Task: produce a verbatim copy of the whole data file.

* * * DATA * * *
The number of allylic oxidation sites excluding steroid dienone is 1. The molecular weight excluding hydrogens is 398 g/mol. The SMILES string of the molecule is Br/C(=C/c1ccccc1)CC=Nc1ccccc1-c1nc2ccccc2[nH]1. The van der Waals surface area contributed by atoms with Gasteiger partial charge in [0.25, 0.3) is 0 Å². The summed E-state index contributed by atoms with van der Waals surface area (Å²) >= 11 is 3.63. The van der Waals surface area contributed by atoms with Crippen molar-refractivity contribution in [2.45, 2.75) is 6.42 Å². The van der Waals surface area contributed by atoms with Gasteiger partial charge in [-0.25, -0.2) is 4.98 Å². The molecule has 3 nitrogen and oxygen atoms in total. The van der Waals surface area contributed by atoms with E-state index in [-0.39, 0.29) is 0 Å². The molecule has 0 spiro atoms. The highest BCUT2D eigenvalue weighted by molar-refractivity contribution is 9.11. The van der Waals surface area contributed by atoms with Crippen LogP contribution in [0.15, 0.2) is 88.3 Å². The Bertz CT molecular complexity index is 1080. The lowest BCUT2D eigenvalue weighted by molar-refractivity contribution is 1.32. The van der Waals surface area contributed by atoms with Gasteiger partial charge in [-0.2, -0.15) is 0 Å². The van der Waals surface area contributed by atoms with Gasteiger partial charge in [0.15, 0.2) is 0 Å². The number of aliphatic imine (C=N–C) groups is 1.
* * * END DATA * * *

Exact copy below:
The number of allylic oxidation sites excluding steroid dienone is 1. The molecular weight excluding hydrogens is 398 g/mol. The SMILES string of the molecule is Br/C(=C/c1ccccc1)CC=Nc1ccccc1-c1nc2ccccc2[nH]1. The van der Waals surface area contributed by atoms with Gasteiger partial charge in [0.25, 0.3) is 0 Å². The summed E-state index contributed by atoms with van der Waals surface area (Å²) >= 11 is 3.63. The van der Waals surface area contributed by atoms with Crippen molar-refractivity contribution in [2.45, 2.75) is 6.42 Å². The van der Waals surface area contributed by atoms with Gasteiger partial charge in [-0.25, -0.2) is 4.98 Å². The molecule has 3 nitrogen and oxygen atoms in total. The van der Waals surface area contributed by atoms with E-state index in [-0.39, 0.29) is 0 Å². The molecule has 0 spiro atoms. The highest BCUT2D eigenvalue weighted by molar-refractivity contribution is 9.11. The van der Waals surface area contributed by atoms with Crippen LogP contribution in [0.15, 0.2) is 88.3 Å². The Bertz CT molecular complexity index is 1080. The lowest BCUT2D eigenvalue weighted by molar-refractivity contribution is 1.32. The van der Waals surface area contributed by atoms with Gasteiger partial charge in [-0.2, -0.15) is 0 Å². The van der Waals surface area contributed by atoms with Gasteiger partial charge in [0.15, 0.2) is 0 Å². The number of aliphatic imine (C=N–C) groups is 1.